The idea of a silent heart attack that we don’t feel is confusing and scary for most people. When one thinks of a heart attack, we often think of the typical crushing chest pain we are used to seeing on TV. The truth is, most heart attacks do not give you any symptoms. Silent heart attack symptoms: Silent heart attacks either don’t cause any symptoms, or the symptoms they cause are so mild you don’t feel them. The heart itself does not have a way to let you feel pain coming from it. When the heart is hurt, as in a heart attack, the symptoms come from the parts of your body that are around the heart, like the lungs, the pericardium and the stomach. This is what causes the pressure or burning sensation in the center of the chest. If a heart attack happens slowly or is small enough, the parts around the heart can miss it—and so will you. Silent heart attacks tend to occur more often in older people and those with diabetes. Sings of a silent heart attack in older people As we get older, it is harder for us to feel a heart attack. This is probably because the parts of the body responsible for sensing pain or pressure in the chest also get old and less sensitive. This is why older people who show up to the hospital with heart attacks usually complain of something besides the typical chest pain (angina). Most often they say they are out of breath when they were never out of breath before. Diabetes damages some of the nerves responsible for alerting you of a heart attack. This is the reason why diabetics are more likely to experience silent heart attacks. Another reason why a silent heart attack can happen without symptoms is the body’s ability to adjust to changes in blood pressure. When we walk, run or change our position, the heart and the body play a complicated b Continue reading >>

Why Is There An Increased Rate Of Heart Disease?

Why Is There An Increased Rate Of Heart Disease?

Diabetes puts you at risk of heart disease (even if you have ‘normal’ looking cholesterol and no symptoms). This is because diabetes can change the chemical makeup of some of the substances found in the blood and this can cause blood vessels to narrow or to clog up completely. Heart attacks and strokes are up to four times more likely in people with diabetes For this reason, often people with diabetes are on blood pressure lowering medications, often in combination Maintaining fitness with regular physical activity combined with some weight loss can help reduce high blood pressure Diabetes can change the chemical makeup of some of the substances found in the blood and this can cause blood vessels to narrow or to clog up completely. Maintaining fitness with regular physical activity combined with some weight loss can help reduce high blood pressure. Blood pressure lowering medications are often required for people who have diabetes. Symptoms Often people do not know they have heart disease until they develop symptoms like chest pain, shortness of breath, dizziness or excessive fatigue when walking or exercising. It is important to note that symptoms may be mild to severe and sometimes there may be none at all. Examples of some other warning symptoms may be: Arm or jaw discomfort Indigestion Weakness Nausea. If you think you are having a heart attack, phone 000 IMMEDIATELY. How can I reduce the risk? One of the most important things to do to reduce the risk of heart disease is to meet with your doctor and/or Credentialled Diabetes Educator to discuss your individual risk factors and how to reduce them. In general terms you can reduce the risk by: Being physically active Losing weight if you are overweight Not smoking Managing blood fats Managing high blood pressure Ta Continue reading >>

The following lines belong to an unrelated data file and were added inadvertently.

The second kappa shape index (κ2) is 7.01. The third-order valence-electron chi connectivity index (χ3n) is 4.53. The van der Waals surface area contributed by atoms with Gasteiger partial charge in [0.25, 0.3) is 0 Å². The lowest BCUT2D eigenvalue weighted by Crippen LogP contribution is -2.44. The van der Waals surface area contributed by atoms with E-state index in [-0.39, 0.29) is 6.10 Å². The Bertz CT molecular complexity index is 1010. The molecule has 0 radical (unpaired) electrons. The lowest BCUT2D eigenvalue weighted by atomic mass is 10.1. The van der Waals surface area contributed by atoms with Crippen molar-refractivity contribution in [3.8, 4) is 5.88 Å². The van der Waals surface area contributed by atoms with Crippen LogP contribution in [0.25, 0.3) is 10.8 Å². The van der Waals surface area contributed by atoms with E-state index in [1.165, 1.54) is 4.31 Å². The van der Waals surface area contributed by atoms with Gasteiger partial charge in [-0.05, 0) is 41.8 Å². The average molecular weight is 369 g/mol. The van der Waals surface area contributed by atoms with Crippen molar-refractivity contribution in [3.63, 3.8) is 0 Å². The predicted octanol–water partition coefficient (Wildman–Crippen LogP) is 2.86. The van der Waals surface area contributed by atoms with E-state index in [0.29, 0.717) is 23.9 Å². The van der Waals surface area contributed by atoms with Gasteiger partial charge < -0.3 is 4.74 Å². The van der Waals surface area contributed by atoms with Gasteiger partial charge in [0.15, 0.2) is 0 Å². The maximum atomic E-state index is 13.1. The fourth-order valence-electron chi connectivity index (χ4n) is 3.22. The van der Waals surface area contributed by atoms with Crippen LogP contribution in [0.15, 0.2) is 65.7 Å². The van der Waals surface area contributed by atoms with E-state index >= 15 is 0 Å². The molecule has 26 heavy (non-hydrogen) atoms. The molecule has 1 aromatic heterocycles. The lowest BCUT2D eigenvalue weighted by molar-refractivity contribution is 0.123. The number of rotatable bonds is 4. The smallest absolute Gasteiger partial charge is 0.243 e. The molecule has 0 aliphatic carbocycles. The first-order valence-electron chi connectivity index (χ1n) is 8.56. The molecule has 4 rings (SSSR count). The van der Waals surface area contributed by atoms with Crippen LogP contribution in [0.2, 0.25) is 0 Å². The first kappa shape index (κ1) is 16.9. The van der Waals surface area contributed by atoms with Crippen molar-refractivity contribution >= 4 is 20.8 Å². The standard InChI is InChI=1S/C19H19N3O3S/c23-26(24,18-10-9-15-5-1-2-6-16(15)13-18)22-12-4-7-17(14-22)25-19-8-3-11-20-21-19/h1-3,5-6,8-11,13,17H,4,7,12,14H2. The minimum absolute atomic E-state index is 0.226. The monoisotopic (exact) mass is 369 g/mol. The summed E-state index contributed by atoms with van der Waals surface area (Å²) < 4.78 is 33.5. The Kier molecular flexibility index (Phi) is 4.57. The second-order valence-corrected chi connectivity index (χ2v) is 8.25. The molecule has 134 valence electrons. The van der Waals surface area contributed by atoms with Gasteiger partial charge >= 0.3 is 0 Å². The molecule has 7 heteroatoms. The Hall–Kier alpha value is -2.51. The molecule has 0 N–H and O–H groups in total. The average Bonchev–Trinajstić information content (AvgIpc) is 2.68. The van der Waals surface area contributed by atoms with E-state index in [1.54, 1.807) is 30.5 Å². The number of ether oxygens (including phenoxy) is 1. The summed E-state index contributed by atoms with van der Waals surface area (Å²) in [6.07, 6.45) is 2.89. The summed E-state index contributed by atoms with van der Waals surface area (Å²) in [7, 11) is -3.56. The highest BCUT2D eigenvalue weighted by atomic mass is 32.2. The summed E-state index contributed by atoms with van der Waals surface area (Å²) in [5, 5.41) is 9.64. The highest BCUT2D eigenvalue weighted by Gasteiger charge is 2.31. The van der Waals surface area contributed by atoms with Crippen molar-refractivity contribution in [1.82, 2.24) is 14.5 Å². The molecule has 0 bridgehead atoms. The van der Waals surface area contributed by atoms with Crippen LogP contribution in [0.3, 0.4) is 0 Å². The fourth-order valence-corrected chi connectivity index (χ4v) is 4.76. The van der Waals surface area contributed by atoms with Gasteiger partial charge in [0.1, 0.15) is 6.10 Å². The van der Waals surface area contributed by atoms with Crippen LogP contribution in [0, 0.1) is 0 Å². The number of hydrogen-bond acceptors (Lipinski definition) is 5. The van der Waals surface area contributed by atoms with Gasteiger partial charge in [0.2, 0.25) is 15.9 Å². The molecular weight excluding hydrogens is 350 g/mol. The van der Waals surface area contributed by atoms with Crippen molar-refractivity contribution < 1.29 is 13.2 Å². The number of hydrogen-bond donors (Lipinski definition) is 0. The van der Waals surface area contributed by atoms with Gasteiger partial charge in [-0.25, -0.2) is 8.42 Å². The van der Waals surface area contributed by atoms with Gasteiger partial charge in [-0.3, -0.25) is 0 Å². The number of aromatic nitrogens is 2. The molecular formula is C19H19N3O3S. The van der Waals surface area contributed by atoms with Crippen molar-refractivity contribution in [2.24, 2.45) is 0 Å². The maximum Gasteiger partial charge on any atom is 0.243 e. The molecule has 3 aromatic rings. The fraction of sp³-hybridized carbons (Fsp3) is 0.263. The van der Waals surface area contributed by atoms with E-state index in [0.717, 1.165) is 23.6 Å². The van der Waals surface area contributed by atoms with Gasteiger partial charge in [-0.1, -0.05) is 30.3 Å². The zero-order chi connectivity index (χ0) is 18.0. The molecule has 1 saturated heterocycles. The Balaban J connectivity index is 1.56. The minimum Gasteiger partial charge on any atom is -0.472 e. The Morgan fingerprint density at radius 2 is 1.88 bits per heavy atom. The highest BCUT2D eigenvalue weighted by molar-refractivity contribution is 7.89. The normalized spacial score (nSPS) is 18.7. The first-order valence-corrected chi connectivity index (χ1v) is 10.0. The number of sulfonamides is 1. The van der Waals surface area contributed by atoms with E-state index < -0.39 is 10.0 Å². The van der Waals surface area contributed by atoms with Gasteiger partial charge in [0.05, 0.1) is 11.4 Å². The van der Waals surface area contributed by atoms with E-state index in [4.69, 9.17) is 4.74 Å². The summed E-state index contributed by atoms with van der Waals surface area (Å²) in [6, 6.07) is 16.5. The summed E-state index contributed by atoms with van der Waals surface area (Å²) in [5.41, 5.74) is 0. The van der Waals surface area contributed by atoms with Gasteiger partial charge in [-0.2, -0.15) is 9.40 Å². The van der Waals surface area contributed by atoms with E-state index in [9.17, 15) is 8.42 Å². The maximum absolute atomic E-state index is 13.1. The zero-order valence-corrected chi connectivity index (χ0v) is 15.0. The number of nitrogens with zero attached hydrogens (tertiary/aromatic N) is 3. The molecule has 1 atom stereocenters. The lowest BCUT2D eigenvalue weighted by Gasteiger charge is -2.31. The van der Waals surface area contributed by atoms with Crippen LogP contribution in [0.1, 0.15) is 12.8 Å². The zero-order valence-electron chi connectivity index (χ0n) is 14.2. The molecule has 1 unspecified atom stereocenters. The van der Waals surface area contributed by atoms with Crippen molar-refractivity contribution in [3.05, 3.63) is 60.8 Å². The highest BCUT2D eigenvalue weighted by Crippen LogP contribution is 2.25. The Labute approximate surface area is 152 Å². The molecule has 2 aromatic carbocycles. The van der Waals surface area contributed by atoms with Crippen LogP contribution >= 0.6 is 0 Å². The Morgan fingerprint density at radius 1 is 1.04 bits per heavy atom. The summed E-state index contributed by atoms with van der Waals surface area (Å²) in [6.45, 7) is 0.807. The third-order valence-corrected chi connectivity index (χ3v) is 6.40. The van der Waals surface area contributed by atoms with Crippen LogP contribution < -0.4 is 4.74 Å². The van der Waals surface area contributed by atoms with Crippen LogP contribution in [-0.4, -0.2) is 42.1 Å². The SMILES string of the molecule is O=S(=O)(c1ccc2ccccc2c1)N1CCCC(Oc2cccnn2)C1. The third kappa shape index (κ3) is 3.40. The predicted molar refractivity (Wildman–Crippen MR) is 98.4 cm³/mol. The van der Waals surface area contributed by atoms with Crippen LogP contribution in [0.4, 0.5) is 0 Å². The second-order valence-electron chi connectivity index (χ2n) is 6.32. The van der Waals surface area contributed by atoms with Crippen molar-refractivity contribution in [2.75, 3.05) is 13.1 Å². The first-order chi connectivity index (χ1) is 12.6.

The Link Between A Silent Heart Attack (ischemia) And Diabetes

The Link Between A Silent Heart Attack (ischemia) And Diabetes

When a diabetic suffers from a silent heart attack (ischemia), it is also called a silent diabetic heart attack. In other words, the individual won’t even know that they’re having a heart attack. Many people who suffer from one disease are at risk of other diseases. That is certainly the case with diabetes and heart disease, especially when it comes to heart attacks. Take my uncle Phil for example. He’s been a diabetic for about eight years now. I’m telling him he’s also at risk of heart diseases and heart attacks. I even told Phil that type 2 diabetics have the same risk of suffering from a heart attack or dying from heart disease than those with a history of heart attacks. You see adult diabetics have death rates from heart disease approximately two to four times greater than adults without diabetes. In fact, heart disease is the leading cause of death in diabetic patients. Research Suggests That Many Americans Suffer From “Silent” Heart Attacks The scary thing is that many Americans can suffer from these “silent” heart attacks, according to brand new research published in the Journal of the American Medical Association earlier this month. For the study, a research team, led by Dr. David Bluemke from the U.S. National Institute of Biomedical Imaging and Bioengineering, analyzed heart scans of participants between the ages of 45 and 84 who were free of heart disease. They enrolled in the study between 2000 and 2002. It wasn’t until 10 years later that study participants underwent cardiac magnetic resonance (CMR) imaging with gadolinium to detect for myocardial scarring. The average age of participants at that point was 68. The scans revealed that 146 of the participants, or 7.9%, had scars from a heart attack. From that group, 78% had heart attacks Continue reading >>